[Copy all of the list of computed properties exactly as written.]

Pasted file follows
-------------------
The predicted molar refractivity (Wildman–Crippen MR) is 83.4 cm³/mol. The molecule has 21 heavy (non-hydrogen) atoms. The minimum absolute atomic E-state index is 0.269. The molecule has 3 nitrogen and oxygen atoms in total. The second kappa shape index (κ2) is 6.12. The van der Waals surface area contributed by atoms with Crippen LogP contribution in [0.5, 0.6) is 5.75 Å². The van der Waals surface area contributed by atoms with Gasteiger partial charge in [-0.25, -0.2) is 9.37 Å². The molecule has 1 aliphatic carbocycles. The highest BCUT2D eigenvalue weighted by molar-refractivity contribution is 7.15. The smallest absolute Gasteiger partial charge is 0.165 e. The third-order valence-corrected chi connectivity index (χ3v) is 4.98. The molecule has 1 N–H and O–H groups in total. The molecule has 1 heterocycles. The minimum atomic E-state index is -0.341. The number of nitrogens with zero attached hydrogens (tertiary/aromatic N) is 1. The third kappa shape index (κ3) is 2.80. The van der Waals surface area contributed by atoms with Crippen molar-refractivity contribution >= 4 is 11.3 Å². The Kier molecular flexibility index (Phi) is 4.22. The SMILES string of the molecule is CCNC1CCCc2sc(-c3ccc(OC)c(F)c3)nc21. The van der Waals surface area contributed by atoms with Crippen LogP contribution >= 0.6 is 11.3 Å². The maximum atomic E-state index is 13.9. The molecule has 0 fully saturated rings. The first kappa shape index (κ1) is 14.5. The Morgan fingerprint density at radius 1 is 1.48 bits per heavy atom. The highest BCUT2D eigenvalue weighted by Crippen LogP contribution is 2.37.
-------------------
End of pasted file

The predicted molar refractivity (Wildman–Crippen MR) is 83.4 cm³/mol. The molecule has 21 heavy (non-hydrogen) atoms. The minimum absolute atomic E-state index is 0.269. The molecule has 3 nitrogen and oxygen atoms in total. The second kappa shape index (κ2) is 6.12. The van der Waals surface area contributed by atoms with Crippen LogP contribution in [0.5, 0.6) is 5.75 Å². The van der Waals surface area contributed by atoms with Gasteiger partial charge in [-0.25, -0.2) is 9.37 Å². The molecule has 1 aliphatic carbocycles. The highest BCUT2D eigenvalue weighted by molar-refractivity contribution is 7.15. The smallest absolute Gasteiger partial charge is 0.165 e. The third-order valence-corrected chi connectivity index (χ3v) is 4.98. The molecule has 1 N–H and O–H groups in total. The molecule has 1 heterocycles. The minimum atomic E-state index is -0.341. The number of nitrogens with zero attached hydrogens (tertiary/aromatic N) is 1. The third kappa shape index (κ3) is 2.80. The van der Waals surface area contributed by atoms with Crippen molar-refractivity contribution >= 4 is 11.3 Å². The Kier molecular flexibility index (Phi) is 4.22. The SMILES string of the molecule is CCNC1CCCc2sc(-c3ccc(OC)c(F)c3)nc21. The van der Waals surface area contributed by atoms with Crippen LogP contribution >= 0.6 is 11.3 Å². The maximum atomic E-state index is 13.9. The molecule has 0 fully saturated rings. The first kappa shape index (κ1) is 14.5. The Morgan fingerprint density at radius 1 is 1.48 bits per heavy atom. The highest BCUT2D eigenvalue weighted by Crippen LogP contribution is 2.37.